Thursday, February 14, 2019

New Haven Lawmakers Question Costly Lead Project

apartment building exterior view
New Haven city officials and public advocates are embroiled in a debate
over the costs and process of a single apartment's lead abatement.

In Connecticut, lawmakers and public health officials are engaged in a debate of the possible mismanagement of public funds for lead abatement. The city of New Haven spent $32,000 on the abatement of a single apartment. According to the New Haven Public Department, the abatement was a court-ordered, emergency procedure that was successfully completed; however, lawmakers assert that the project was too costly, too slow, and a symbol of the inadequate response to a growing lead poisoning crisis in Connecticut.

The clash centers around a New Haven apartment, which was recommended for lead abatement in August 2017 after a child tenant tested positive for lead. According to New Haven Health Department officials, Connecticut Supreme Court ordered the health department to take over the project in July 2018 and relocated the child tenant and his family to a nearby hotel for the rest of the project. Between the relocation and the abatement, the total cost of the project amounted to roughly $62,000.

"Nothing was out of the ordinary [about the project]," Paul Kowalski, New Haven City Director of Environmental Health, said in a recent press release.

Lawmakers and advocates disagree. At a City Hall committee hearing, legal aid attorneys from the New Haven Legal Assistance Association (NHLAA) raised the question of why the abatement process took a full year to complete.

"What we're looking for is an open and transparent conversation," Amy Marx, NHLAA attorney, said in a recent press release.

City officials were unable to directly answer why the abatement process took so long. They were also unable to clearly answer why the project ended up in litigation and resulted in a court-ordered emergency abatement.

Regarding the steep project cost, city officials state that the apartment is located in a historic district so the abatement work had to meet certain standards set by the State Historic Preservation Office. Furthermore, the city put a lien against the property after the abatement to recoup the costs. The property was sold for $210,000 which reimbursed the city for the project costs.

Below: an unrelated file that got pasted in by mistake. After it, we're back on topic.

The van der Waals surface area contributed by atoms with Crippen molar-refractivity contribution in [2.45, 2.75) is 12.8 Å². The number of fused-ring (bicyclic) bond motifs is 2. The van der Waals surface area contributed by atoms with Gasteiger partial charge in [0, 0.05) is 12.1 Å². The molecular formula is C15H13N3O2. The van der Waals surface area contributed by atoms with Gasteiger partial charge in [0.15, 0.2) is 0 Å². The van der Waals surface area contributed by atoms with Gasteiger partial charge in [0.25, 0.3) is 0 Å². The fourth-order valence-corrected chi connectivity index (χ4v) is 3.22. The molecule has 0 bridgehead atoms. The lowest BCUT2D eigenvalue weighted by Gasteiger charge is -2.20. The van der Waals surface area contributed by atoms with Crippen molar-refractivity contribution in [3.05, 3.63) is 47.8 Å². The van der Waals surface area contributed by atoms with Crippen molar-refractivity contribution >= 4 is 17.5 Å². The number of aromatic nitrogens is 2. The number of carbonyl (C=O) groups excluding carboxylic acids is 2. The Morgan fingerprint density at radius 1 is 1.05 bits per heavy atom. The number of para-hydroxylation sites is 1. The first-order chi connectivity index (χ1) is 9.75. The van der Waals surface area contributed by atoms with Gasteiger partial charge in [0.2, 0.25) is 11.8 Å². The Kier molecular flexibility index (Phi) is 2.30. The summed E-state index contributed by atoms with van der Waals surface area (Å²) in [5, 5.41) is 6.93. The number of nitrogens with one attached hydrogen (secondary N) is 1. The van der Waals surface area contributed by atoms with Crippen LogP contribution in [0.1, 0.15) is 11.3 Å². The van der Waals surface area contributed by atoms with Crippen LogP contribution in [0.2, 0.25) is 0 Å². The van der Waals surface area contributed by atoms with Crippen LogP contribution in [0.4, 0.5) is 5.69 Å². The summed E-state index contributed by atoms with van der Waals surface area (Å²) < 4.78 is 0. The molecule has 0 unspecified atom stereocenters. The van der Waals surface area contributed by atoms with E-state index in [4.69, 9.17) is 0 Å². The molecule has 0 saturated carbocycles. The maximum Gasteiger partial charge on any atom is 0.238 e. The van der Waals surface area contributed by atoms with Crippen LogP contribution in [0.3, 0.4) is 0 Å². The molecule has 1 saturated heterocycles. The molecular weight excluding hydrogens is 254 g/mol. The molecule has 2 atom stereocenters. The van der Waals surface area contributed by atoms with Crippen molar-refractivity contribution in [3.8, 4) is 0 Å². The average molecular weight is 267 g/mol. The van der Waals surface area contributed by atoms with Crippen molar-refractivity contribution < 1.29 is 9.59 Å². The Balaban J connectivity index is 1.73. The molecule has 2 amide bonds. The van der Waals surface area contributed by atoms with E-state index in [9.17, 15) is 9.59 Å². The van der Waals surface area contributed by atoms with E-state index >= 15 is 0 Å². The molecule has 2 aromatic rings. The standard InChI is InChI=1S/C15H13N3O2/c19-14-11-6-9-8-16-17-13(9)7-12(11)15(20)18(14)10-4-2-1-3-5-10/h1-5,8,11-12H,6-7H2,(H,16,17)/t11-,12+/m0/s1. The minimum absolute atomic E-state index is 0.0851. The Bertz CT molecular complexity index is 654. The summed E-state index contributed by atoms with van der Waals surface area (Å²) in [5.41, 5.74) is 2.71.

"The property was sold, and the city was paid in full for all the money that we put up for the abatement and for the relocation," Frank D'Amore, Deputy Director of the New Haven Livable City Initiative said in a recent press release.

Legal advocates are still concerned over the high price tag, which they imply came from the eleventh-hour abatement. A slow and inconsistent response, they allege, is fueling a lead poisoning crisis in New Haven. The child tenant in question tested at 6 micrograms of lead per deciliter of blood back in August 2017, which is already one microgram higher than the federal blood lead level response trigger. By July 2018, the child tenant reached 17 mg/dL.

NHLAA reviewed data from the Connecticut Department of Health and said that there may be more than 350 children in New Haven suffering from lead poisoning in similar situations.

The New Haven Health Department has previously come under fire from three separate state judges. In the past, the city was nearly held in contempt of the court for its inadequate lead paint inspections, its failure to keep electronic records of its lead paint related notes, and its failure to follow up on the status of abated properties.

To learn more about the committee meeting, visit the original article in the New Haven Independent or read the minutes from the New Haven Registrar. To learn more about lead abatement and how to get involved in this important field, visit Zack Academy.

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